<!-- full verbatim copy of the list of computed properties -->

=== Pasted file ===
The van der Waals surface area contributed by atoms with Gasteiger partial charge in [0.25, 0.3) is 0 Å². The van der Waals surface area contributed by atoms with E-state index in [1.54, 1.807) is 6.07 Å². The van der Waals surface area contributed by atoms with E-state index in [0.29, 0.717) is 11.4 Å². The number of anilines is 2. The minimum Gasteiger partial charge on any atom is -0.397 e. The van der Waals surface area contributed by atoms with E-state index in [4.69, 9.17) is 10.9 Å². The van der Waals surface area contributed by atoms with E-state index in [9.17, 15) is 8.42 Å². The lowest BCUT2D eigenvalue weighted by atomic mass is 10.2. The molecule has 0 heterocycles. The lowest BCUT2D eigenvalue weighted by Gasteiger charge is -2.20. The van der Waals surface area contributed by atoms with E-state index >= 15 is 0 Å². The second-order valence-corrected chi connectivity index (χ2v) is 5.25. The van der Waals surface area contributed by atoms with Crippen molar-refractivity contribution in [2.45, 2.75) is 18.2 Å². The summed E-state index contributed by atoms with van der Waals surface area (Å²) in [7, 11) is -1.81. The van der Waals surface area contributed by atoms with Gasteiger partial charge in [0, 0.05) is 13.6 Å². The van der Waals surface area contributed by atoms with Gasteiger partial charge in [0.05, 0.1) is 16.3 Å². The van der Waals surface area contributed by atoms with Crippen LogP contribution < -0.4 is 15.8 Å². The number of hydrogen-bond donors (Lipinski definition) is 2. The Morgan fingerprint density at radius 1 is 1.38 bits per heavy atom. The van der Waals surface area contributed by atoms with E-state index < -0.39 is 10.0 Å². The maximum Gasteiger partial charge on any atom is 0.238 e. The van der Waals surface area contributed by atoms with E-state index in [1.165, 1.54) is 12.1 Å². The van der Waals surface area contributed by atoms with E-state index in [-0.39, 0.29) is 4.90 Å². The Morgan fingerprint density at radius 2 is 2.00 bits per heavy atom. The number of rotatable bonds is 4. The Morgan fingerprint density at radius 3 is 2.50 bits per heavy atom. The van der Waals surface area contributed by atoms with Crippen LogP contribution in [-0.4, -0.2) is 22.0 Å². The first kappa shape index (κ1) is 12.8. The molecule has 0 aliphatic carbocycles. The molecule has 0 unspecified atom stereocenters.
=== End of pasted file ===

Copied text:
The van der Waals surface area contributed by atoms with Gasteiger partial charge in [0.25, 0.3) is 0 Å². The van der Waals surface area contributed by atoms with E-state index in [1.54, 1.807) is 6.07 Å². The van der Waals surface area contributed by atoms with E-state index in [0.29, 0.717) is 11.4 Å². The number of anilines is 2. The minimum Gasteiger partial charge on any atom is -0.397 e. The van der Waals surface area contributed by atoms with E-state index in [4.69, 9.17) is 10.9 Å². The van der Waals surface area contributed by atoms with E-state index in [9.17, 15) is 8.42 Å². The lowest BCUT2D eigenvalue weighted by atomic mass is 10.2. The molecule has 0 heterocycles. The lowest BCUT2D eigenvalue weighted by Gasteiger charge is -2.20. The van der Waals surface area contributed by atoms with E-state index >= 15 is 0 Å². The second-order valence-corrected chi connectivity index (χ2v) is 5.25. The van der Waals surface area contributed by atoms with Crippen molar-refractivity contribution in [2.45, 2.75) is 18.2 Å². The summed E-state index contributed by atoms with van der Waals surface area (Å²) in [7, 11) is -1.81. The van der Waals surface area contributed by atoms with Gasteiger partial charge in [0, 0.05) is 13.6 Å². The van der Waals surface area contributed by atoms with Gasteiger partial charge in [0.05, 0.1) is 16.3 Å². The van der Waals surface area contributed by atoms with Crippen LogP contribution < -0.4 is 15.8 Å². The number of hydrogen-bond donors (Lipinski definition) is 2. The Morgan fingerprint density at radius 1 is 1.38 bits per heavy atom. The van der Waals surface area contributed by atoms with E-state index < -0.39 is 10.0 Å². The maximum Gasteiger partial charge on any atom is 0.238 e. The van der Waals surface area contributed by atoms with E-state index in [1.165, 1.54) is 12.1 Å². The van der Waals surface area contributed by atoms with E-state index in [-0.39, 0.29) is 4.90 Å². The Morgan fingerprint density at radius 2 is 2.00 bits per heavy atom. The number of rotatable bonds is 4. The Morgan fingerprint density at radius 3 is 2.50 bits per heavy atom. The van der Waals surface area contributed by atoms with Crippen LogP contribution in [-0.4, -0.2) is 22.0 Å². The first kappa shape index (κ1) is 12.8. The molecule has 0 aliphatic carbocycles. The molecule has 0 unspecified atom stereocenters.